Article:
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(Bloomberg) — Bond bulls are poised for their first major test of 2023.

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Treasuries rose this month on widespread expectations that the Federal Reserve is nearing the end of its rate hikes as inflation eases and fiscal tightening cools the economy. Traders will find out if that is the case in the coming week as the central bank announces its latest decision and the monthly labor market report is released.

Investors have returned to bonds driven by high yields amid expectations that the economic slowdown will prompt the Fed to end its hikes and then ease monetary policy later this year. Benchmark 5- and 10-year yields fell about 40 basis points in January as money managers and pension funds continued to shift funds from stocks to long-term bonds.

“Asset managers came into the year with large cash balances and there is a bit of a ‘get in now before it’s too late’ sentiment,” said Alexandra Wilson-Elizondo, head of retail multi-asset investing at Goldman Sachs Asset Management. Investors see signs of a global slowdown, some weaker data and “if history is a guide, it shows that the turning points could be sharp.”

That bullish sentiment was underscored this week as investors bought much bigger chunks of new Treasury debt sales than is typically seen, locking yields that remain near the higher end of a range seen over the past 15 years. At current levels, Treasuries are seen as an attractive hedge against the downside. Signs of such a slowdown are mounting as companies such as Intel Corp. brace for a weaker outlook and consumers tighten.

That macroeconomic outlook is expected to keep benchmark yields in a marginal range, supported by the twin forces of easing price pressures and rising employment. On cue, swaps traders are pricing in the Fed raising its benchmark interest rate, now in the range of 4.25% to 4.5%, by a quarter percentage point on Wednesday, followed by another such move this year.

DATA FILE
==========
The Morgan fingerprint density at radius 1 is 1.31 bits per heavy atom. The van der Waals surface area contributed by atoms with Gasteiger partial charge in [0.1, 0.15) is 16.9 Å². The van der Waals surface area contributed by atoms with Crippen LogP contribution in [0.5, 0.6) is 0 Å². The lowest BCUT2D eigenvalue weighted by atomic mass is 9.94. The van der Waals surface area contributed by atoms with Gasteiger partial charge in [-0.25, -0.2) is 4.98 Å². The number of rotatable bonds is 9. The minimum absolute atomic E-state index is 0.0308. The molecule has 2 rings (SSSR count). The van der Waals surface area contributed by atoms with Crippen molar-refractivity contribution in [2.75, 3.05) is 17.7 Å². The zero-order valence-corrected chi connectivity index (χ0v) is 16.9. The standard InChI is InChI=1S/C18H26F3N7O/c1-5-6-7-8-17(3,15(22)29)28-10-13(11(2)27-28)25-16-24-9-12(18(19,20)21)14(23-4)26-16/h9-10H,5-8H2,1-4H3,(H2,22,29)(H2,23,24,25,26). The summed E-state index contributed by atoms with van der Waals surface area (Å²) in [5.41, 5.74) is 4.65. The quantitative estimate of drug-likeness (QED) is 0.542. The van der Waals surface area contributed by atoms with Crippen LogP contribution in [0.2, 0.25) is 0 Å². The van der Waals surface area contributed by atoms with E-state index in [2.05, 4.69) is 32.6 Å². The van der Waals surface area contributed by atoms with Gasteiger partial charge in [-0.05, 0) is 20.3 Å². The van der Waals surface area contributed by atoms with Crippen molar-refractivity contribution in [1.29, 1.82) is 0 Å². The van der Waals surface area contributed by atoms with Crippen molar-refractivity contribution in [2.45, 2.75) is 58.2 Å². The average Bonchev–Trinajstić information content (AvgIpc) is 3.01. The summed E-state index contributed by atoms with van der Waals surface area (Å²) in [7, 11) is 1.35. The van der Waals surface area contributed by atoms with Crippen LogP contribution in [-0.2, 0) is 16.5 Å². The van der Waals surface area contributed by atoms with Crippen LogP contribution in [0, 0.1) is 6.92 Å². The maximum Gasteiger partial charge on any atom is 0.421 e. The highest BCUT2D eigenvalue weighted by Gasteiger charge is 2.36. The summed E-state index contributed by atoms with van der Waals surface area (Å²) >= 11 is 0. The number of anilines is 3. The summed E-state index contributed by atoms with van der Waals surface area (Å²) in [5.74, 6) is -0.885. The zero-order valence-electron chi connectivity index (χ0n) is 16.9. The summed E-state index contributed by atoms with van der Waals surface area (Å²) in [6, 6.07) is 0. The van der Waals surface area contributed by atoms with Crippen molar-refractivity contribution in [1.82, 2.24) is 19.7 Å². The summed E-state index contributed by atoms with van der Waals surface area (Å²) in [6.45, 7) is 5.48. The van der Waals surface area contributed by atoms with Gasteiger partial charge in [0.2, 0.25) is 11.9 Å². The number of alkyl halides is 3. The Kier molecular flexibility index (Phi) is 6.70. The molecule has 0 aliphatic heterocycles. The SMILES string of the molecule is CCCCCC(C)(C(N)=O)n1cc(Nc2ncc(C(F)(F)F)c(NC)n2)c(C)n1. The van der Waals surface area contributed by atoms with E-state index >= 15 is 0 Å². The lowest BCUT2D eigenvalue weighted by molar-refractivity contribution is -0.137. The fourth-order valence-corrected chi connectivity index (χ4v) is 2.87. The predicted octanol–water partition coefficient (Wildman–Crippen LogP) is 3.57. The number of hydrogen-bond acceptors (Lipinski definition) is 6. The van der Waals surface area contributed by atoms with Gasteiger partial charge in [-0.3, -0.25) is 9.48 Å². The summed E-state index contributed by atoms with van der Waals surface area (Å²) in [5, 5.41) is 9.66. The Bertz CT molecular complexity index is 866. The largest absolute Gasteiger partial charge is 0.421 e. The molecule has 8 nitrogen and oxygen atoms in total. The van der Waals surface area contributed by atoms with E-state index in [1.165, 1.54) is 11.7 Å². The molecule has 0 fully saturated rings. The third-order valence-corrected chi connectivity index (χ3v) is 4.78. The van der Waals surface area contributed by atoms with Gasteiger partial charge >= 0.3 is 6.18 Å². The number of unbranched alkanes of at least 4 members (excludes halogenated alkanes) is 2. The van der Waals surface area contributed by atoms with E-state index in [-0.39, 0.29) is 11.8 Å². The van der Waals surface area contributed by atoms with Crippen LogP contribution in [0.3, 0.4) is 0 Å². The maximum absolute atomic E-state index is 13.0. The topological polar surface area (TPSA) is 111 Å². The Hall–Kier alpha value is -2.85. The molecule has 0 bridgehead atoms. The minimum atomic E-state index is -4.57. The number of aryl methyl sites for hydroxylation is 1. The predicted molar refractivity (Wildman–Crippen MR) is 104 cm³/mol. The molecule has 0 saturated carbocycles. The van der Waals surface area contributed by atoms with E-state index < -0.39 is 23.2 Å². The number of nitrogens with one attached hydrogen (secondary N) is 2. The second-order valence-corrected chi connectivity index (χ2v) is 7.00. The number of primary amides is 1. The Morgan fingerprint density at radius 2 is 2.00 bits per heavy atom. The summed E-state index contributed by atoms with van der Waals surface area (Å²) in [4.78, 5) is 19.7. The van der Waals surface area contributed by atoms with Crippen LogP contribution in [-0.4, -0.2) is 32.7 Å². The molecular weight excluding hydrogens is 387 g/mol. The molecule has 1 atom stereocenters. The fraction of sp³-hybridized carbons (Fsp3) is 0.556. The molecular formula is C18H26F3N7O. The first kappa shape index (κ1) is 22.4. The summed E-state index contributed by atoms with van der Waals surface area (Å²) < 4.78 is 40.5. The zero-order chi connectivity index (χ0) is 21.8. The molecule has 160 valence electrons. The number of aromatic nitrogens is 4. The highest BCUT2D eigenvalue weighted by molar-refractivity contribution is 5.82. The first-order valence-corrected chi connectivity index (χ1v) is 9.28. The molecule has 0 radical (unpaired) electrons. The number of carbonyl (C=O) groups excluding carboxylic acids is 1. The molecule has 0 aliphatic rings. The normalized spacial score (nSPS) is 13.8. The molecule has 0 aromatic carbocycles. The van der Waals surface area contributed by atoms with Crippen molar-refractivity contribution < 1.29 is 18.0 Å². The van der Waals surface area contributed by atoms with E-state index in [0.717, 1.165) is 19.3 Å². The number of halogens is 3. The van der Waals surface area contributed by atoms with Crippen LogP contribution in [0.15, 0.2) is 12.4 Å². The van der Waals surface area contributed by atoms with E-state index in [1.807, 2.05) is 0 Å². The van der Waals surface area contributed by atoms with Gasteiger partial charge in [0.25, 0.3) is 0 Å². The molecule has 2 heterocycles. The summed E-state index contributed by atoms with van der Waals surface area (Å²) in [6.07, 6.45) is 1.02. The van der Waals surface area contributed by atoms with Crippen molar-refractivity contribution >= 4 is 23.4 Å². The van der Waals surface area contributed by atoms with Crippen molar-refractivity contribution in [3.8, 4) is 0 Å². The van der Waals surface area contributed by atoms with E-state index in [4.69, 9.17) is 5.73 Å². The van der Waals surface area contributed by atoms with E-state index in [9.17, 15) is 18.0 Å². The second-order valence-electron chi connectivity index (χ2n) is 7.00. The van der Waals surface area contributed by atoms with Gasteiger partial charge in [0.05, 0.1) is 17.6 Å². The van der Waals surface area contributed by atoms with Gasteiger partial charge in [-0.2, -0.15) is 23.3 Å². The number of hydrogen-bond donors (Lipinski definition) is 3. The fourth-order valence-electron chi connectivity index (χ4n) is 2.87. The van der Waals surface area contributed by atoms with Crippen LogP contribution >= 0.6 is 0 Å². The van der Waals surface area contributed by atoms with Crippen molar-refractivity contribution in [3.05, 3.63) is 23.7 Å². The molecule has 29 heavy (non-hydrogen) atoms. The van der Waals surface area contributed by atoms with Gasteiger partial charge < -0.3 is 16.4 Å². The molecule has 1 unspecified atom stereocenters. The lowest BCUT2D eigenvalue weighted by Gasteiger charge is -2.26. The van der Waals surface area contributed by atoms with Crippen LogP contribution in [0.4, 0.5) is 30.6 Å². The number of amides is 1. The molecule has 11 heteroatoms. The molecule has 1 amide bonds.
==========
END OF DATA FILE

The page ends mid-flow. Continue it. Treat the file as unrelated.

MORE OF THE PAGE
On Friday, the Fed’s preferred measure of inflation eased to its slowest annual pace in a year. Economists polled by Bloomberg on Feb. 3 expect the Labor Department to report that wage growth slowed to 190,000 in January from 223,000 in December.

Other key data releases include the employment value index and job opening numbers, as well as employment and price measures from the ISM surveys of manufacturing and services activity.

The big numbers leave the Treasury market at risk of a reversal if Fed Chairman Jerome Powell pulls back on traders’ expectations. At the Fed’s December meeting, officials indicated that policy would remain high through 2023 at a peak rate of 5.1%, with no rate cut expected, a tighter outlook than markets are now pricing in.

“There is tension between the market and Fed policy assessments, and that may take some time to resolve over the next three to six months,” said Goldman’s Wilson-Elizondo. “The enthusiasm for buying Treasuries is likely to continue” as long as “inflation doesn’t look stickier” and the flexibility of the labor market has people thinking that “the Fed may need restrictive policy to crack the labor market.”

What to watch?

  • Economic calendar

    • January 30: Dallas Fed manufacturing index

    • January 31: Employment Cost Index; FHFA Home Price Index; S&P CoreLogic CS Home Price Indices; MNI Chicago PMI; Conference Board consumer confidence; Dallas Fed services activities

    • February 1: MBA mortgage applications; ADP employment change; construction costs; S&P Global US Manufacturing PMI; ISM production; job openings

    • February 2: claims of the unemployed. factory orders

    • February 3: US employment report; S&P Global US Services PMI; ISM services

  • Fed calendar

  • Auction calendar.

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